First, as the American current account deficit deteriorates, there will be political pressure on the Biden administration to do something about it. Asia should expect more American complaints about “currency manipulation” as a start. The administration could use the next US Treasury foreign exchange report (due by mid-April) to issue a warning to countries that run persistent surpluses and whose foreign exchange reserves have been growing — many of them in Asia. It is even possible that the US Treasury may extend its accusation of currency manipulation to more countries, in addition to Vietnam and Switzerland, which were fingered in last December’s report.
Second, as the Biden administration’s fiscal stimulus feeds through to import demand, there may be large spikes in US imports of certain goods. The administration is likely to respond with more tariffs on such goods.
Third, the differences over digital taxation will take some time to resolve and, in the interim, it is possible that more countries will go ahead with the tax. That would bring further retaliation from the US in the form of tariffs and other countermeasures.
Fourth, as developed economies implement more environmental policies, talk of a border adjustment tax will return in both the US and in Europe. There was a flurry of speculation of such a tax in the early days of the Trump administration. This time, a border tax could be more real, though the practicalities of estimating the appropriate rate to equalise outcomes between countries moving vigorously on decarbonising versus others will be an obstacle and an invitation to using the environment as a cover for protecting local producers indiscriminately.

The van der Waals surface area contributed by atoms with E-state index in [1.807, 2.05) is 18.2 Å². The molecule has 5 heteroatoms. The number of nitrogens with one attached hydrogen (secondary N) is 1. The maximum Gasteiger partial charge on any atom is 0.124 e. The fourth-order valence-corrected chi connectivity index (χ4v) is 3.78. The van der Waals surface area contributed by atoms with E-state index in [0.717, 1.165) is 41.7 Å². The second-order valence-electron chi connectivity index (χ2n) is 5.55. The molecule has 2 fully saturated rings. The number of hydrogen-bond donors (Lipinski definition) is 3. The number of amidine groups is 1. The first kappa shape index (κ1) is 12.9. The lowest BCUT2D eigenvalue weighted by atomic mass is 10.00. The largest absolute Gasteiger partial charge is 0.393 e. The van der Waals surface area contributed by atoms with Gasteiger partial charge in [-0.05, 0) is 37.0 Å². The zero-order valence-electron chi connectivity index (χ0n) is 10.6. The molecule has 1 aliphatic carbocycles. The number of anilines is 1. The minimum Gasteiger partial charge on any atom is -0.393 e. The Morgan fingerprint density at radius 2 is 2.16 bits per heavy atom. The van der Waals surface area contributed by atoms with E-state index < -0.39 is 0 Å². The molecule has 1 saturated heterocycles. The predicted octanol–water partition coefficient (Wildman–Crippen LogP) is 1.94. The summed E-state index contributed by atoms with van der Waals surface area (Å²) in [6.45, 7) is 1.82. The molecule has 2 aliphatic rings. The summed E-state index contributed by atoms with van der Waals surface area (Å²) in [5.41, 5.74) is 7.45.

How might Asian countries respond?
Asia needs to seek protection from protectionism.First, we could see more countries in the region trying to find strength in numbers through regional integration. The Asean Economic Community (AEC) has been in existence for five years now but does not seem to have had much impact, perhaps because there remain many non-tariff barriers that impede trade. A stronger sense of a common threat from protectionism could foster a keener sense of community and allow for the weaknesses in the AEC to be rectified. The same could be said for the Regional Comprehensive Economic Partnership agreement, which brings all 10 Asean countries into a trade agreement with China, Japan, South Korea, Australia and New Zealand. Similarly, we could see more countries inclined to join the Comprehensive and Progressive Trans-Pacific Partnership (CPTPP), which is seen as a high-standard free trade agreement because of its wider coverage of both tariff and non-tariff issues as well as of factors that could impede trade flows such as government procurement rules. It is no surprise that Thailand and South Korea, which initially stayed away from the CPTPP, are close to submitting applications to join it. Being part of these large trade networks could give the smaller exporting countries in Asia more bargaining power if confronted with aggressive trade measures by the large developed economies.
Second, proactive strategies could help moderate the urge for protectionism. In the 1970s and 1980s, Germany and Japan deflected American trade pressure on them by investing heavily in manufacturing production in the US. Similarly, Asian economies could now encourage their companies to establish some production in the developed countries. Indeed, we are already seeing this happening. For example, Samsung Electronics is reportedly planning a US$10 billion investment in advanced logic chip manufacturing in Austin, Texas. TSMC is committed to setting up a US$12 billion plant in Arizona as well.
In conclusion, like it or not, there will be a further increase in protectionist pressures on Asia. Our policymakers must be proactive in countering that threat.
Manu Bhaskaran is CEO of Centennial Asia Advisors